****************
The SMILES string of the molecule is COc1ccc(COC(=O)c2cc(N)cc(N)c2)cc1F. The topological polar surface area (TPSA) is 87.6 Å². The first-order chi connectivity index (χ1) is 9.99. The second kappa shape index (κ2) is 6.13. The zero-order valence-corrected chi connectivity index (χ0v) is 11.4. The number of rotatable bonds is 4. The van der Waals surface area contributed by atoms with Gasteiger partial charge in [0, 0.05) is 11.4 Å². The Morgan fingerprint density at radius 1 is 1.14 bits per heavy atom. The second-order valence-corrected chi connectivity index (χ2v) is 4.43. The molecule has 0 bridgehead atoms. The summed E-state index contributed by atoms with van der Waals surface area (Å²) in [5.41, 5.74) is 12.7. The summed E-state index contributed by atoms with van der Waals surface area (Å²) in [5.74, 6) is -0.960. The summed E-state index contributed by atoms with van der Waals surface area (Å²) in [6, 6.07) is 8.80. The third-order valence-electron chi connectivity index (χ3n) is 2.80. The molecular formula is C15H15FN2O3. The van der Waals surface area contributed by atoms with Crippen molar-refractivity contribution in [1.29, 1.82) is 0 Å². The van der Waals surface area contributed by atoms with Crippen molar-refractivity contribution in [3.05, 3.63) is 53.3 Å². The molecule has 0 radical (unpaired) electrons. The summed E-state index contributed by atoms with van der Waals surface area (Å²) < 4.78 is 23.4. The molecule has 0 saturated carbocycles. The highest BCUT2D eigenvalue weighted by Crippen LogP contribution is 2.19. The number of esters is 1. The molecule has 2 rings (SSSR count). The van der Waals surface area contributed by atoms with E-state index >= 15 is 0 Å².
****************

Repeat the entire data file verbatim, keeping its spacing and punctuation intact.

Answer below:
The SMILES string of the molecule is COc1ccc(COC(=O)c2cc(N)cc(N)c2)cc1F. The topological polar surface area (TPSA) is 87.6 Å². The first-order chi connectivity index (χ1) is 9.99. The second kappa shape index (κ2) is 6.13. The zero-order valence-corrected chi connectivity index (χ0v) is 11.4. The number of rotatable bonds is 4. The van der Waals surface area contributed by atoms with Gasteiger partial charge in [0, 0.05) is 11.4 Å². The Morgan fingerprint density at radius 1 is 1.14 bits per heavy atom. The second-order valence-corrected chi connectivity index (χ2v) is 4.43. The molecule has 0 bridgehead atoms. The summed E-state index contributed by atoms with van der Waals surface area (Å²) in [5.41, 5.74) is 12.7. The summed E-state index contributed by atoms with van der Waals surface area (Å²) in [5.74, 6) is -0.960. The summed E-state index contributed by atoms with van der Waals surface area (Å²) in [6, 6.07) is 8.80. The third-order valence-electron chi connectivity index (χ3n) is 2.80. The molecular formula is C15H15FN2O3. The van der Waals surface area contributed by atoms with Crippen molar-refractivity contribution in [1.29, 1.82) is 0 Å². The van der Waals surface area contributed by atoms with Crippen molar-refractivity contribution in [3.05, 3.63) is 53.3 Å². The molecule has 0 radical (unpaired) electrons. The summed E-state index contributed by atoms with van der Waals surface area (Å²) < 4.78 is 23.4. The molecule has 0 saturated carbocycles. The highest BCUT2D eigenvalue weighted by Crippen LogP contribution is 2.19. The number of esters is 1. The molecule has 2 rings (SSSR count). The van der Waals surface area contributed by atoms with E-state index >= 15 is 0 Å².